Stern led the pack for the first data release, which covered visits from Jan. 20, 2009 to July 31, 2009. But he was surpassed by several other individuals in the second release, which updates the data through Aug. 31, 2009 (and which was made public more than a week before Beck aired his comment).Jacobson goes on to discuss a number of ways in which new data have placed the initial release in a proper context. For example, Secretary of State Clinton had made many more visits to the White House than were reflected in the log. Jacobson makes some good points, but how would any subsequent information reasonably make Beck's statement worse than barely true, based as it was on a fair summary of the first log release?
So, while Beck did pass along a widely reported finding as he made his point about Stern, the data it was based on was incomplete and out of date by the time of his show, and ultimately the conclusion he drew was incorrect. We rate his statement False.Not exactly a detailed explanation, is it?
And there is a deeper problem with Jacobson's assessment, leading us back to the context of Beck's remarks.
Beck was summarizing a list of stories from the past year. In that context, it was fair for Beck to ignore subsequent data on the White House logs. The story on Oct. 30 was the story on Oct. 30, and Beck's list simply pointed to various stories to provide historical perspective on the "change" wrought by the Obama administration. In that context, Beck cannot be reasonably rated worse than "Mostly True." Yet PolitiFact rated him "False."
As it happens, Beck has made similar statements about Stern's visits in a variety of other contexts. Perhaps one of those contexts would support the Truth-O-Meter rating given to Beck. But not this one.
Louis Jacobson: F
Greg Joyce: F
The PolitiFact team did some good work providing context for the meaning of the White House visitor log data. But flubbing the context of the Beck quotation forbids the granting of a passing grade.
Time to toy with a couple of minor issues from the story.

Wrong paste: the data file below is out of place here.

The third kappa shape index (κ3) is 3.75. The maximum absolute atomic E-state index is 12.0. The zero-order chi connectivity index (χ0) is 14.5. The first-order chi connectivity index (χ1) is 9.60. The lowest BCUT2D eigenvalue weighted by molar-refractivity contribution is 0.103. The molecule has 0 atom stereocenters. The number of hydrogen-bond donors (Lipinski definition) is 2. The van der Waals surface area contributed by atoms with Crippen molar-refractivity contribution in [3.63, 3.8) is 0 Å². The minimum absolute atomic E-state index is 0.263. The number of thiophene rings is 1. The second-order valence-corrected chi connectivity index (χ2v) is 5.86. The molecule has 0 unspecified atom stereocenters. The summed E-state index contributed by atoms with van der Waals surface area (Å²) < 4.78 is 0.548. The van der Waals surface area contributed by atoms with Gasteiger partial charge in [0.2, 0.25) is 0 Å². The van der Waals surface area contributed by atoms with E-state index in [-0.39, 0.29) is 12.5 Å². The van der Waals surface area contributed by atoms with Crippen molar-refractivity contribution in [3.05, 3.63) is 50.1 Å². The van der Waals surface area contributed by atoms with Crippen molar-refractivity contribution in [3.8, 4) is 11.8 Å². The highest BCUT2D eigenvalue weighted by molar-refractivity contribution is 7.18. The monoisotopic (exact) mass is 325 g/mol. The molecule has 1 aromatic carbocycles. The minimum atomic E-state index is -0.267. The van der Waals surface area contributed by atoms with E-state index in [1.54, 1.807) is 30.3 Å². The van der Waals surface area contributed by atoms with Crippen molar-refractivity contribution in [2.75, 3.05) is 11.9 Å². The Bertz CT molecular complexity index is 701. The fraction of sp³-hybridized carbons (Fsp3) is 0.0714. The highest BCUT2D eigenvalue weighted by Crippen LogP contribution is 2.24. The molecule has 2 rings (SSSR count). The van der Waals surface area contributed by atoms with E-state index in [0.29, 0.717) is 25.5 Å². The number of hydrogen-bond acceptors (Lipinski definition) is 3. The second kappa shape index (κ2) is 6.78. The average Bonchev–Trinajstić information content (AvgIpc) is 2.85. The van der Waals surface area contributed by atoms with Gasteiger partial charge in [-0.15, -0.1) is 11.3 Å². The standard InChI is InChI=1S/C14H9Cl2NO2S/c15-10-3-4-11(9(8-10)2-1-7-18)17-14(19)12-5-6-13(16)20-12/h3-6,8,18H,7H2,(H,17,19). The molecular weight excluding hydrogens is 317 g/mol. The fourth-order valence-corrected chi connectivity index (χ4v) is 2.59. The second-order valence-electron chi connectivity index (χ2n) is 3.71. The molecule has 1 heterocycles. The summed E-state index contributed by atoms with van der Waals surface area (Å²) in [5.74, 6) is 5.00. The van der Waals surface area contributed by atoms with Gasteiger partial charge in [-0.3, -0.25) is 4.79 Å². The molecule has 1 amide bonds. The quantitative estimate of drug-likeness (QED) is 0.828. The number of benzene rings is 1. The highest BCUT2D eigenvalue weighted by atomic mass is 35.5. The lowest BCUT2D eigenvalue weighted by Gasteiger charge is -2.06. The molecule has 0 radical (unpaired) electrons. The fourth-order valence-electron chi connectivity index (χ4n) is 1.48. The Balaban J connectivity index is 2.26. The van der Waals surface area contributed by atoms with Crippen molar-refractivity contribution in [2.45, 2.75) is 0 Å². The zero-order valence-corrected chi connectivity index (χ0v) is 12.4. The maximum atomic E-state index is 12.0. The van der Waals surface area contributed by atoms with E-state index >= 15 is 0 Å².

I do not expect PolitiFact to provide an objective point of view for its fact checking. But traditional journalistic standards ought to make the editors at least consider labeling their efforts to distinguish them from objective journalism. Check out the first paragraph from Jacobson:
Fox News Channel host Glenn Beck recently found another rhetorical weapon to use against President Barack Obama: White House visitor logs.That is not objective reporting.
Jacobson is establishing a narrative about Beck that provides a frame for the the subsequent story. Beck, states the narrative, is a character who seeks rhetorical weapons "to use against President Barack Obama." That is an editorial opinion, and it has no business in objective news reporting. Period.
I pointed out in the main text above how Jacobson took liberties with his quotation of Beck. I had hoped to access the audio to help distinguish between the transcript from Beck's site and the way Jacobson chose to present it. Alas, it is protected through the fact that Beck charges for archived material.
Though some doubt remains, Beck's version ought to receive the benefit of the doubt because Jacobson cited Beck's site as his source. In addition, Jacobson offered no rationale for applying "you've got to ask yourself what the hell happened to this country" to the Stern quotation instead of to Beck's appearance on the cover of Time.